- Andre Ellington has mildly outperformed his opportunity, but I’m including him in the Buy Low section because I don’t think people realize how valuable a workload he’s getting. He ranked third in the NFC in Week 5 total expected points. On the season, only 15 RBs in the NFL have more EP than Ellington. He’s seen double-digit targets in each of the last two games. No RB in the league has more targets than Ellington in 2017, and only Duke Johnson has more air yards (and only by two). In terms of target share, Ellington is the Cardinals’ No. 2 receiver. Adrian Peterson’s arrival in Arizona would not appear to threaten Ellington’s workload at all.
- Carlos Hyde trails all RBs in total fantasy points over expectation. I hesitate to call him a buy low, however, as he’s been losing snaps to Matt Breida. While it initially appeared Breida’s ascendence was due to the Hyde’s lingering hip injury, Kyle Shanahan quelled that speculation by flatly stating the Niners were going with the “hot hand” at RB. In other words, Hyde lost snap share precisely because he trails the league in points over expectation. Breida has also not played up to his opportunity, so he might be an even more compelling buy at this point. Even though it doesn’t feel like you’d be buying low on Breida at the moment, he’s trending in the right direction and could increase in value as the season continues.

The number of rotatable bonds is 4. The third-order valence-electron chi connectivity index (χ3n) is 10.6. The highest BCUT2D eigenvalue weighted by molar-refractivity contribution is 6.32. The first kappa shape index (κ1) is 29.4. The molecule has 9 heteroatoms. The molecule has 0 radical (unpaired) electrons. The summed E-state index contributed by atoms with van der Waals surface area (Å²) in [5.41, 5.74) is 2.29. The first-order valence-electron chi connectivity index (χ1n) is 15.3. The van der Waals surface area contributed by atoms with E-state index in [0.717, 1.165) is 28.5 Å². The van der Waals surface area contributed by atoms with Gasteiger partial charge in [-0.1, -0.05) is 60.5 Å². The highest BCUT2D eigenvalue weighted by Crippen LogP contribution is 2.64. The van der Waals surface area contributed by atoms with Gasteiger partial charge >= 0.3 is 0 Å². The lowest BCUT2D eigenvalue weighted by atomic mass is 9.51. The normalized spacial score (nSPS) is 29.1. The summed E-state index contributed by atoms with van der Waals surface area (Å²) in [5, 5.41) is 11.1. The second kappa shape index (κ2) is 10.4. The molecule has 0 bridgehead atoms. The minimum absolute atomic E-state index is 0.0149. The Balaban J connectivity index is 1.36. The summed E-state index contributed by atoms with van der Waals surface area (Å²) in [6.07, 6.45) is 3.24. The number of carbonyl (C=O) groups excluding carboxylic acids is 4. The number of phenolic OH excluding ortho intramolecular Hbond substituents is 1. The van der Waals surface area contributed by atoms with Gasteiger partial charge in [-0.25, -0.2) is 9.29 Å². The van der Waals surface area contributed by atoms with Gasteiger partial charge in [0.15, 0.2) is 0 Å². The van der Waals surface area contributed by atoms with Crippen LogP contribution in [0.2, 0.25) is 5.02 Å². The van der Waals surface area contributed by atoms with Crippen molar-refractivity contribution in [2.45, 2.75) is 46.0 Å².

- Whoever gets the early-down role in Washington will likely end up being a worthwhile investment. Both Rob Kelley and Samaje Perine are currently underperforming their workloads. Washington faces a struggling 49ers team on Sunday, and they are currently double-digit favorites. This game should set up nicely for Kelley if he’s healthy, or Perine if he’s not. Chris Thompson, meanwhile, has been the most efficient RB in the NFC. Only Kareem Hunt has more points over expectation. We should expect Thompson’s rest-of-season production to fall more in line with his workload.
- Jerick McKinnon was second in the NFC in total expected points in Week 5. Although he has slightly outperformed his opportunity-based expectations in 2017, the massive bump in workload value that we saw on Monday night cannot be ignored. He is the top waiver priority at RB this week.
- While it was Orleans Darkwa who scored the long touchdown, Wayne Gallman led the Giants RBs in total expected points in Week 5. Yet neither of them are the best back to own going forward. With Odell Beckham and Brandon Marshall both done for the season, expect more passing work to flow through Shane Vereen, who caught nine passes and led the team in targets in Week 1 when Beckham was out.